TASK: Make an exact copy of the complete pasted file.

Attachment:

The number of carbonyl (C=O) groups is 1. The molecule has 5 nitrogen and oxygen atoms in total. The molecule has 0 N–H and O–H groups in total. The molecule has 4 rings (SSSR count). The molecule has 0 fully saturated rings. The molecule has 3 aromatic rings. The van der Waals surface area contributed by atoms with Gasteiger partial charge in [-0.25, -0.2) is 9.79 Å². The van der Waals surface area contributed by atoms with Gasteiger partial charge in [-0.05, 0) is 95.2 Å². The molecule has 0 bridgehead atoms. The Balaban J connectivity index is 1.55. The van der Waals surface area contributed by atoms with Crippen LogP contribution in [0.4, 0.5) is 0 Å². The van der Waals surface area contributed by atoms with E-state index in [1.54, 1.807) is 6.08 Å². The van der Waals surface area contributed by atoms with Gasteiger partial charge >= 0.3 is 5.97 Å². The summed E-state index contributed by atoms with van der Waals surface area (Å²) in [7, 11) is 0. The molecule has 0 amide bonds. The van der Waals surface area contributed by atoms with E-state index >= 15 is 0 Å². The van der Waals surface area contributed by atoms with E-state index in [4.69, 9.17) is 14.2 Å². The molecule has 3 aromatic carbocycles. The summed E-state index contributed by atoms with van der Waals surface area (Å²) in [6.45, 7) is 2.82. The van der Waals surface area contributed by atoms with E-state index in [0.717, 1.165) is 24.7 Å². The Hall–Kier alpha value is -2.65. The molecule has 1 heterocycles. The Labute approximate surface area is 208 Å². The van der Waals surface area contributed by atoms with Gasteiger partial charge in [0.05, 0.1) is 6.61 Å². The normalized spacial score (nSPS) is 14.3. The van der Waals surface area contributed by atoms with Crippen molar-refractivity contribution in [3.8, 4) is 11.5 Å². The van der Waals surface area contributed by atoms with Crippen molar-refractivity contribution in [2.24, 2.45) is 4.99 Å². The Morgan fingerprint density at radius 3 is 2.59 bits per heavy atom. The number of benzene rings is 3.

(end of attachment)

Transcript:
The number of carbonyl (C=O) groups is 1. The molecule has 5 nitrogen and oxygen atoms in total. The molecule has 0 N–H and O–H groups in total. The molecule has 4 rings (SSSR count). The molecule has 0 fully saturated rings. The molecule has 3 aromatic rings. The van der Waals surface area contributed by atoms with Gasteiger partial charge in [-0.25, -0.2) is 9.79 Å². The van der Waals surface area contributed by atoms with Gasteiger partial charge in [-0.05, 0) is 95.2 Å². The molecule has 0 bridgehead atoms. The Balaban J connectivity index is 1.55. The van der Waals surface area contributed by atoms with Crippen LogP contribution in [0.4, 0.5) is 0 Å². The van der Waals surface area contributed by atoms with E-state index in [1.54, 1.807) is 6.08 Å². The van der Waals surface area contributed by atoms with Gasteiger partial charge >= 0.3 is 5.97 Å². The summed E-state index contributed by atoms with van der Waals surface area (Å²) in [7, 11) is 0. The molecule has 0 amide bonds. The van der Waals surface area contributed by atoms with E-state index >= 15 is 0 Å². The van der Waals surface area contributed by atoms with E-state index in [4.69, 9.17) is 14.2 Å². The molecule has 3 aromatic carbocycles. The summed E-state index contributed by atoms with van der Waals surface area (Å²) in [6.45, 7) is 2.82. The van der Waals surface area contributed by atoms with E-state index in [0.717, 1.165) is 24.7 Å². The Hall–Kier alpha value is -2.65. The molecule has 1 heterocycles. The Labute approximate surface area is 208 Å². The van der Waals surface area contributed by atoms with Gasteiger partial charge in [0.05, 0.1) is 6.61 Å². The normalized spacial score (nSPS) is 14.3. The van der Waals surface area contributed by atoms with Crippen molar-refractivity contribution in [3.8, 4) is 11.5 Å². The van der Waals surface area contributed by atoms with Crippen molar-refractivity contribution in [2.24, 2.45) is 4.99 Å². The Morgan fingerprint density at radius 3 is 2.59 bits per heavy atom. The number of benzene rings is 3.